I have reproduced a B&W version of the classical game TETRIS running for PAL composite TV output, with a resolution of 128 x 64 pixel.
A video showing how it looks is available here.
As in all my previous instructables, there is no need for special game shields or further supporting IC, as compared to other versions available on the Net. You only need a bare Arduino Uno and few other components, such as buttons, resistors and a RCA connector (and eventually a speaker).
This game is a "conversion" plus some improvements of my previous color version for VGA monitors, shown here.
The game had different levels where the speed icreases and it shows the score. Sound has been addet too.
Step 1: Schematic and Code
To reproduce this game you need first to download the code, available at the bottom of this page (remember to copy it in a folder with the same name).
Then you need to download the TVout libraries, that has to be saved in the same folder of the standard Arduino libraries.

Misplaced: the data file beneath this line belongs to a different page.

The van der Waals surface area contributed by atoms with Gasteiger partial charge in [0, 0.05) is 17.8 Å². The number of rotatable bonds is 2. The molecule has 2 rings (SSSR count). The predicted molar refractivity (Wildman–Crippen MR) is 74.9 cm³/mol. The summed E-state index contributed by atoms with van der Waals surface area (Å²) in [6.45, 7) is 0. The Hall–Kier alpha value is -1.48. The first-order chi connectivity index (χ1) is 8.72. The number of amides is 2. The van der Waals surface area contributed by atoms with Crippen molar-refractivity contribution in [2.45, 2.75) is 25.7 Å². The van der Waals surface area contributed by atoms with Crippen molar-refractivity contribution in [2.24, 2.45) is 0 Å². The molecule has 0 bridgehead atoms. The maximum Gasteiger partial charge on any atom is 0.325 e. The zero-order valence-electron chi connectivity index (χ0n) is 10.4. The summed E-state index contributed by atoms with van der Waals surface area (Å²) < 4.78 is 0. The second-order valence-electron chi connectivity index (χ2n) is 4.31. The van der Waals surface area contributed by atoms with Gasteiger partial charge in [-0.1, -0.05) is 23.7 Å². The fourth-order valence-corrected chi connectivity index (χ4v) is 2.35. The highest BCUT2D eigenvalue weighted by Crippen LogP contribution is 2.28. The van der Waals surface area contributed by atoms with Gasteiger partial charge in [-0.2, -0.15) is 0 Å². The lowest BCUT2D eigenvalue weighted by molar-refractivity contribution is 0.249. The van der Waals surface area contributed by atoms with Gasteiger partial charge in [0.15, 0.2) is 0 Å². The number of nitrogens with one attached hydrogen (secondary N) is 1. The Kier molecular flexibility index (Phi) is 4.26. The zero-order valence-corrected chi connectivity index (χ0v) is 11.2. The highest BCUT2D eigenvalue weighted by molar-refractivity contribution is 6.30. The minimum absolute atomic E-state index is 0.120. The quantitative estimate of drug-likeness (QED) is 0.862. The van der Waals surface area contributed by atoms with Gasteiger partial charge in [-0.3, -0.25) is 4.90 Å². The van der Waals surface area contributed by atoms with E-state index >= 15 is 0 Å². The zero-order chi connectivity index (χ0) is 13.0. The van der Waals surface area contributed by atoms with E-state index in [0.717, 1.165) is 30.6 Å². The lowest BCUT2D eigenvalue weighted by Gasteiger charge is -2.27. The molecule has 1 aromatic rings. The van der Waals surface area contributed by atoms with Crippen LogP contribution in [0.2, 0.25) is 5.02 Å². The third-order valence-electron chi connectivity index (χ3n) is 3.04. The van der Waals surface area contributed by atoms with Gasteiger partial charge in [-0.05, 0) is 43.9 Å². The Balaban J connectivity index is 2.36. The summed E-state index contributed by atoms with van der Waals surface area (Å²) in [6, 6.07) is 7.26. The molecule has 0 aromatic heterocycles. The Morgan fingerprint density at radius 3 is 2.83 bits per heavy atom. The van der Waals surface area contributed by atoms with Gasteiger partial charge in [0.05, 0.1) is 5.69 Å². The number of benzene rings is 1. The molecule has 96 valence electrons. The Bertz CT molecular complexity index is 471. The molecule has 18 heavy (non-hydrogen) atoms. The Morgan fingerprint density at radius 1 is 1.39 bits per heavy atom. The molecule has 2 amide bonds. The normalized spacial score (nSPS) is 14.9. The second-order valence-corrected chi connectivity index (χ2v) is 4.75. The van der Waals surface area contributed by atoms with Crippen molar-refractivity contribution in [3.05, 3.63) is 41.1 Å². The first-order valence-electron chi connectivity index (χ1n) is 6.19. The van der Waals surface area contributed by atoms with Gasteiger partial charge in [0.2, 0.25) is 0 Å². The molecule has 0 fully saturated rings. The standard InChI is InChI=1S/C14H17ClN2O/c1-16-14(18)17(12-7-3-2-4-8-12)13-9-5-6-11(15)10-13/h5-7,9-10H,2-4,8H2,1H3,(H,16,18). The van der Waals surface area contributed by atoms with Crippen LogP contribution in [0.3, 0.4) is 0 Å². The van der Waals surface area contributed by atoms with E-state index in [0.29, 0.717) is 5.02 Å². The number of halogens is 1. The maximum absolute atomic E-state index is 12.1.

You can immediatly upload them on an Arduino Uno. If you don't get any other error message, you can start to build your hardware!
You need the following components:
- an Arduino/Genuino Uno - original or a clone, but original is better :-)
- an RCA female connector
- resistors for the video signal: one of 1 kOhm and one of 470 Ohm
- resistors for the buttons: one for every button with value from about 1 to 2 kOhm
- four buttons plus one facoltative
- a PC board or just some wire and pins
- facoltative: a speaker
Connect the parts as shown in the upper schematic.The speaker must be connected to pin 11.
You can assemble them as you prefer (eventually on a bread board for the preliminary tests).
As an example, I put the Arduino in a pre-existing box with buttons I got from some scrap. Since it has already 5 square buttons (plus four other small ones I did not use), I decided to implement the following movements for the "tetraminos" pieces: turn clockwise, turn anti-clockwise, shift left, shift right and fast shift down. One of the two turn buttons can be neglected (for instance clockwise). In this case you need to connect the corresponding Arduino analogue pin (A2) to ground!
Another example is with a wood box and four buttons, as shown in the upper picture.
If you have done everything properly, it should be immediately possible to play!